Looking for things to do in Sydney? Get ready to turn up the sound with this interactive speaker DIY – The Speaker Project – the newest technology to hit the market.

We live in an era where you can spend more than $40,000 on a set of hi-fi speakers for your home that have tweeters made of diamonds. Or, if you really want to show off, you can go completely nuts and spend $100,000, or more. We’re talking here about bling with minimum harmonic distortion, but with a price tag out of reach for most of us.

Back in the day, a more affordable if less practical way to own high quality equipment was to build it yourself, sometimes from scratch and sometimes from a kit. But there was always a nagging fear that the do-it-yourself route would produce an inferior product – the components wouldn’t be up to scratch, or the workmanship would more closely resemble a school woodwork project than a piece of hand-crafted Scandinavian art.

Enter The Speaker Project, with the answer to both those issues. Located in Bondi in Sydney’s eastern suburbs, for $750 they’ll guide you through the construction of a pair of entry-level bookshelf speakers; or for $2400 they’ll step it up and guide you through the construction of a set of premium speakers, including components sourced from the Danish manufacturer, Scan-Speak.

But this is much more than some kind of glorified IKEA approach to constructing speakers.

The Speaker Project founder, Atlas Gouverneur, reckons its $750 course will produce speakers to rival those that retail between the $1000 – $2000 mark, and the $2400 course uses some of the same components found in speakers that sell for well over $6000. Gouverneur says he can back up the claim of audio quality: every pair of speakers produced by his students must “measure well” in objective testing of the frequency and distortion response, as well as pass muster in subjective listening tests. And if they don’t meet his standards they’ll be thoroughly checked and reworked until they do.

Gouverneur’s fascination with speakers dates back to childhood. The son of a blacksmith and sculptor, he was exposed to design and craftsmanship. Did we mention that he’s a qualified mechanical engineer? Building speakers started out as a hobby, through which he learned both theory and practice of speaker design.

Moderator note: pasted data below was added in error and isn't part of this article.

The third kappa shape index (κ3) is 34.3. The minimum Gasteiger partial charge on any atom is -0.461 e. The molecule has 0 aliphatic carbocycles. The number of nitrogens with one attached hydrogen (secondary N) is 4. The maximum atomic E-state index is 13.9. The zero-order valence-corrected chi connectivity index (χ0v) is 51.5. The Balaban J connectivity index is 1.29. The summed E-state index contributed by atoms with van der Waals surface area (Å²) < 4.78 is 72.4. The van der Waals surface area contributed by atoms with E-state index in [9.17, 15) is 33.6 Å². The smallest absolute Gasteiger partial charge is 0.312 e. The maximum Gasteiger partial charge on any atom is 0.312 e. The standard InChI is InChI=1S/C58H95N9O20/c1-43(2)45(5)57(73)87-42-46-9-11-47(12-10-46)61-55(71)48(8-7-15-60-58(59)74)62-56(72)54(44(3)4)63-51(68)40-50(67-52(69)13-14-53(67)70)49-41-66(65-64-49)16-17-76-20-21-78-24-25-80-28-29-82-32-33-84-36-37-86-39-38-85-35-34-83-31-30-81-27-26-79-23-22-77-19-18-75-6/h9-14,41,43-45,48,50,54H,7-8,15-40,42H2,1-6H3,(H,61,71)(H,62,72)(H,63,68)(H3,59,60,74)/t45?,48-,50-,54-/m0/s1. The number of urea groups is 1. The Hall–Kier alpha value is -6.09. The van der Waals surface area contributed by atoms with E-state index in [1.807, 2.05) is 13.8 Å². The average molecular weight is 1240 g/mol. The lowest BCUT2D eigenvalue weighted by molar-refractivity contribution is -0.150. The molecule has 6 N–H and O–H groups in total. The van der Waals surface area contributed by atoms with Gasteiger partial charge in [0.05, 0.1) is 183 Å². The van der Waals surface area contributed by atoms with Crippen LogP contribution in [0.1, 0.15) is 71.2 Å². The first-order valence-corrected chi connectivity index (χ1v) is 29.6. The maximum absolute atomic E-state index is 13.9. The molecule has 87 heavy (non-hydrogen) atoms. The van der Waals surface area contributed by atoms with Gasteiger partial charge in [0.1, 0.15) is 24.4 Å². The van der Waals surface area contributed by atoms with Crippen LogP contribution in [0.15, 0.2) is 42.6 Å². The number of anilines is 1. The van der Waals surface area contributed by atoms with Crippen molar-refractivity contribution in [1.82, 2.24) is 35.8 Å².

“About 10 years later I came to a point where I felt like I knew enough about my hobby, not saying I exhausted my interest in it, but I knew enough to put it on the backburner and just enjoy music and audio for what it was,” he says.

“I had a friend and I showed him the speakers and he was looking at them, and he goes Jesus Christ, could you teach me how to build a pair?”

Gouverneur decided there might be a market for others who also wanted to build their own speakers. He put together a course, promoted it via Facebook and within 24 hours had eight takers. That first course ran in March last year. There are plans to launch an online version of the course later this year.

“What was really interesting about the first course was, [when] I started off the big thing I wanted to teach was every single aspect of speaker construction and design,” he says.

“I really thought maybe I can do it, but the first course ended up turning into a woodwork course rather than a speaker-building course. The woodwork part is so intricate and so difficult to teach, and we wanted to teach people to design and build speakers, not woodwork. It’s just too difficult, too dangerous and takes away from the aspect of the actual science and art of speaker design.”

All of the cabinetry for The Speaker Project courses is pre-machined, albeit from high-quality materials (Australian-grown pine for the entry level models, and birch sourced from Finland for the premium line) and the course runs over four Friday evening sessions, starting out with speaker theory before moving on to construction and testing.

In an age of music streaming and earbuds, really good speakers seem to have become a bit unfashionable and a little bit daggy – a component that has necessarily remained analogue in a rapidly digitalising world. But it’s worth remembering that all live music is still produced with amplifiers and speakers, and for good reason. Hearing music reproduced to a high quality requires the accurate and nuanced movement of air between speaker and ear.

Really good speakers connected to great components aim to deliver sound as close as we can make it to the way it was originally performed. And there’s no need to spend tens of thousands of dollars to achieve that.

The Speaker Project
from $750
Critical Slide – 245 Bondi Rd, Bondi, NSW 2026
0473 774 144